A state court judge on Monday ruled against the city of Petersburg in its challenge to Alaska's newly drawn political boundaries.
Petersburg argued that the new House District 32 in Southeast Alaska is not "compact" under the state constitution. But Superior Court Judge Michael McConahy, in a written order, said it is compact enough to satisfy constitutional requirements and he found in favor of the Alaska Redistricting Board.
McConahy cited past Alaska Supreme Court decisions, defining compactness as having a small perimeter in relation to the area encompassed and not yielding "bizarre designs."
Petersburg can now ask McConahy to reconsider his ruling, or can take the matter to the high court.
Petersburg's City Manager, Steve Giesbrecht, expressed disappointment with the decision but said he is withholding further comment until he can review the ruling in greater detail and talk with the city's attorney.
The redistricting plan still faces a challenge from Fairbanks-area residents. Trial is set to begin next month.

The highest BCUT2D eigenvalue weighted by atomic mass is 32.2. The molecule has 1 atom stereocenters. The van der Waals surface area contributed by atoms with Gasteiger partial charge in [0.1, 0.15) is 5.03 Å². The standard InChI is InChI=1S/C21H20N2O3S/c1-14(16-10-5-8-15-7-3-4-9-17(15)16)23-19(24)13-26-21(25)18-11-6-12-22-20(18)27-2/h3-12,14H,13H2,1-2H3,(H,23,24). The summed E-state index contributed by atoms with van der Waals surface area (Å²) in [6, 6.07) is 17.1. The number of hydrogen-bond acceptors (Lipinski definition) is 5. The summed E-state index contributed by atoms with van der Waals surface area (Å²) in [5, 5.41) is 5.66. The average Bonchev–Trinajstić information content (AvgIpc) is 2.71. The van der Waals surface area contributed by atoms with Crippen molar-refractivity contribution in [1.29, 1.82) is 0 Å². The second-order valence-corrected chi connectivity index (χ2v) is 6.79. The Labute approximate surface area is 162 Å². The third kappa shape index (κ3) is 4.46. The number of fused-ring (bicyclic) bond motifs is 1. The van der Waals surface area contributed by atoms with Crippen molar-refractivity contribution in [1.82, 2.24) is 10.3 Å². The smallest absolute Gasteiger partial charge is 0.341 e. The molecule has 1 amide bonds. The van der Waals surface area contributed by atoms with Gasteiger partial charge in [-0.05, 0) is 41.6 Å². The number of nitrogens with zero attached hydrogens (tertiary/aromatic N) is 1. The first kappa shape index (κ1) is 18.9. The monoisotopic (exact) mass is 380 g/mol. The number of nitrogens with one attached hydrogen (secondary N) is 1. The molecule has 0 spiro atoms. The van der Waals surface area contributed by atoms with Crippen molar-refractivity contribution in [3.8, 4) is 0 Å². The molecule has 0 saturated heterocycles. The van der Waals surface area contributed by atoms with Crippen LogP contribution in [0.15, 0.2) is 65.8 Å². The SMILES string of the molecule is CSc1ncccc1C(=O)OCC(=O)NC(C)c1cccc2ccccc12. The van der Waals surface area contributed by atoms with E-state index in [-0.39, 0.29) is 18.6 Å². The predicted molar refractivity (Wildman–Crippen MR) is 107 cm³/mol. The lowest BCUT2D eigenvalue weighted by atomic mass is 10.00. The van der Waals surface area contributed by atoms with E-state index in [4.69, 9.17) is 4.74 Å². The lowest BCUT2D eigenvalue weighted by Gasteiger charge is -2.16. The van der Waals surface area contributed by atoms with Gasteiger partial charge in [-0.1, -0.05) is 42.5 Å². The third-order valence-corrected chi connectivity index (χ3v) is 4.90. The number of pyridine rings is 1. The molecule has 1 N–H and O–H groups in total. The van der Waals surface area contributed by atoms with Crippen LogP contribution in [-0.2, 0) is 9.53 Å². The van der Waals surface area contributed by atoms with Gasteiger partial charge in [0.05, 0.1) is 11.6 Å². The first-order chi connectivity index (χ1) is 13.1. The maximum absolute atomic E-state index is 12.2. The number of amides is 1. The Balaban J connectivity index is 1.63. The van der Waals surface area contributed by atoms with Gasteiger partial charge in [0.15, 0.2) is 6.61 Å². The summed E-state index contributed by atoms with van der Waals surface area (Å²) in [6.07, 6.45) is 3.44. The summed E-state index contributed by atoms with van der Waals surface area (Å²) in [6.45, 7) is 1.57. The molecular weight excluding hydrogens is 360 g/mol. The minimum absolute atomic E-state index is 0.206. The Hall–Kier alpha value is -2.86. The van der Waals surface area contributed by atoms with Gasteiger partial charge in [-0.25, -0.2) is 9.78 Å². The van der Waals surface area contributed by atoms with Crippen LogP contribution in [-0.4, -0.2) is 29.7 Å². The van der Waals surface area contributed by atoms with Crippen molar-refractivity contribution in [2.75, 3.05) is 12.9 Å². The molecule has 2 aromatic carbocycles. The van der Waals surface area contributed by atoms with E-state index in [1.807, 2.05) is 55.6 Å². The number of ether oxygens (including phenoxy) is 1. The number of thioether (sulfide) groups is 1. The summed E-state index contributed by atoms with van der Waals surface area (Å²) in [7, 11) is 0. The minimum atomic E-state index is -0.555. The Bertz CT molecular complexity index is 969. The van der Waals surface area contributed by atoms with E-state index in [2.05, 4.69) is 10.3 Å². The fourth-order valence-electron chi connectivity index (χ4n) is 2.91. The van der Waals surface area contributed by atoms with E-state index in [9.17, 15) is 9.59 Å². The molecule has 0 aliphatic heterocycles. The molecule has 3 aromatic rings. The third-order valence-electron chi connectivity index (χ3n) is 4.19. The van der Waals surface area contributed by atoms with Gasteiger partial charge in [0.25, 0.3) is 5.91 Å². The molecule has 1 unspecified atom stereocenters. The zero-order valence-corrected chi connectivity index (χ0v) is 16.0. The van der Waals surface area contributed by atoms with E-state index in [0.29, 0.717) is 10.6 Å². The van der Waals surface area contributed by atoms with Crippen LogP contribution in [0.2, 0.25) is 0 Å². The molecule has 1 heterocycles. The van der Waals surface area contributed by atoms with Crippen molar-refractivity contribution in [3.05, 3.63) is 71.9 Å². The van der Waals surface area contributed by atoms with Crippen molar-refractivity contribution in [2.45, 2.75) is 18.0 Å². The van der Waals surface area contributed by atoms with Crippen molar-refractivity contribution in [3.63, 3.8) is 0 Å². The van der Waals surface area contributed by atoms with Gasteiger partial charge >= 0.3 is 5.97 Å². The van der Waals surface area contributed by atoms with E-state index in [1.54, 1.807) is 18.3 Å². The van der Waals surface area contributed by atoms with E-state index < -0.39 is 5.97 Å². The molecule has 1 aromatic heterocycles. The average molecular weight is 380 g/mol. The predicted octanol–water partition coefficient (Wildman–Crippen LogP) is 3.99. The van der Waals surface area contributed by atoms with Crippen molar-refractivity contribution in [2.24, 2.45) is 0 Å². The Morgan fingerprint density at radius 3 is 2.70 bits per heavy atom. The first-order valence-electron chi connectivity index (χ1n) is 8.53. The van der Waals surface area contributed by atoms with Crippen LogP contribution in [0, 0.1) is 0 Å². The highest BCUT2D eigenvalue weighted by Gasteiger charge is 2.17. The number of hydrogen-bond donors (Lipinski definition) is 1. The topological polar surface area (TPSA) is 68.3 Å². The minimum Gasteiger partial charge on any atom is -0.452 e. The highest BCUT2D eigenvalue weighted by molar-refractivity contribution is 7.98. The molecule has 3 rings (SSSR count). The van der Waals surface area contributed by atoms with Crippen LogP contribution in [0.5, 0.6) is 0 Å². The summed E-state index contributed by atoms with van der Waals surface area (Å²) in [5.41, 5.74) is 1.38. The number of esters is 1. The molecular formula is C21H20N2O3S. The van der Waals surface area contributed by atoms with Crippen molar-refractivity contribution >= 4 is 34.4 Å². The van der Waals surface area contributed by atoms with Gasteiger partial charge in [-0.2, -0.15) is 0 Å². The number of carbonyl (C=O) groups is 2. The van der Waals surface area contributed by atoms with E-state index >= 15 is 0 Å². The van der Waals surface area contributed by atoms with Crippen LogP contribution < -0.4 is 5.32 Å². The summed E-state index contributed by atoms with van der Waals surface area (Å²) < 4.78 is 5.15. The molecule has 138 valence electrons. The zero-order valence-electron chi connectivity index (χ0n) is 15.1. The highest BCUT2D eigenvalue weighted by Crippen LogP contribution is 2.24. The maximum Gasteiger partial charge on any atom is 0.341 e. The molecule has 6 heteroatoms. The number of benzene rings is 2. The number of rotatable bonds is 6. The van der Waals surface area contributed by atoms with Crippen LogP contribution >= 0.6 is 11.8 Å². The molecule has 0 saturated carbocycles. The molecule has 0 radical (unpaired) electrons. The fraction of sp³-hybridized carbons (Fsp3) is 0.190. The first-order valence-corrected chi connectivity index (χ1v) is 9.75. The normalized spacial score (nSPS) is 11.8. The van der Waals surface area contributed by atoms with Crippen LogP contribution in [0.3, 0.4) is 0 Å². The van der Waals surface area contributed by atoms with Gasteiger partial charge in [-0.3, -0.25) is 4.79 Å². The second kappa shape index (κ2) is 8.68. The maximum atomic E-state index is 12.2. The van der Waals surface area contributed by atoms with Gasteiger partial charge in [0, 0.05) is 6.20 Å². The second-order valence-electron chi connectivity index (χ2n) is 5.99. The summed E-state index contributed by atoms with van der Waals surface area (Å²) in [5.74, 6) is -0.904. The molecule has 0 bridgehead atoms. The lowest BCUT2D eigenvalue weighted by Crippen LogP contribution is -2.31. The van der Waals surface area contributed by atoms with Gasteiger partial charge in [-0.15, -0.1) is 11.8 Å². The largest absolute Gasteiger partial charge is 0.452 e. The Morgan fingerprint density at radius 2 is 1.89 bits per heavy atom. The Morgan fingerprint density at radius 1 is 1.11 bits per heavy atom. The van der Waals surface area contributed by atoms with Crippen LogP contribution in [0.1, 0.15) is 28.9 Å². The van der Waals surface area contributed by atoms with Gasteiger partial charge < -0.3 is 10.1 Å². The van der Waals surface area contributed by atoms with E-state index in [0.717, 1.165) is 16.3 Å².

Petersburg, given limited resources to pursue a challenge, earlier dropped all its claims except those alleging its proposed new House district doesn't meet constitutional standards for compactness.
The city, according to McConahy's ruling, also argued that no deviations for the compactness standard were necessary under federal voting rights law.
The redistricting board maintained the district is compact but it also said the shape of the "influence district" it needed to draw in Southeast Alaska, House District 34, affected the shape of the other districts.
An influence district refers to a district in which an Alaska Native or a Native-backed candidate is likely to be elected. Under the federal voting rights law, the plan cannot weaken the Alaska Native community's ability to elect candidates of their choosing.
The redistricting board needed at least nine districts in which a Native or Native-backed candidate was likely to be elected to maintain the seats held by those candidates after the 2000 redistricting.
The board spent months devising a plan and drawing new lines based on results of the 2010 Census.
Petersburg also said House District 32 contains strange appendages extending across water to incorporate Gustavus and Tenakee Springs. The board said those communities were added to bring the district's total population closer to what's considered the ideal size -- 17,775 people.
The judge said he accepted the board's justification.
The redistricting board's executive director, Taylor Bickford, welcomed McConahy's ruling, calling it validation of the board's work and efforts to balance standards set by the state constitution and federal voting rights act.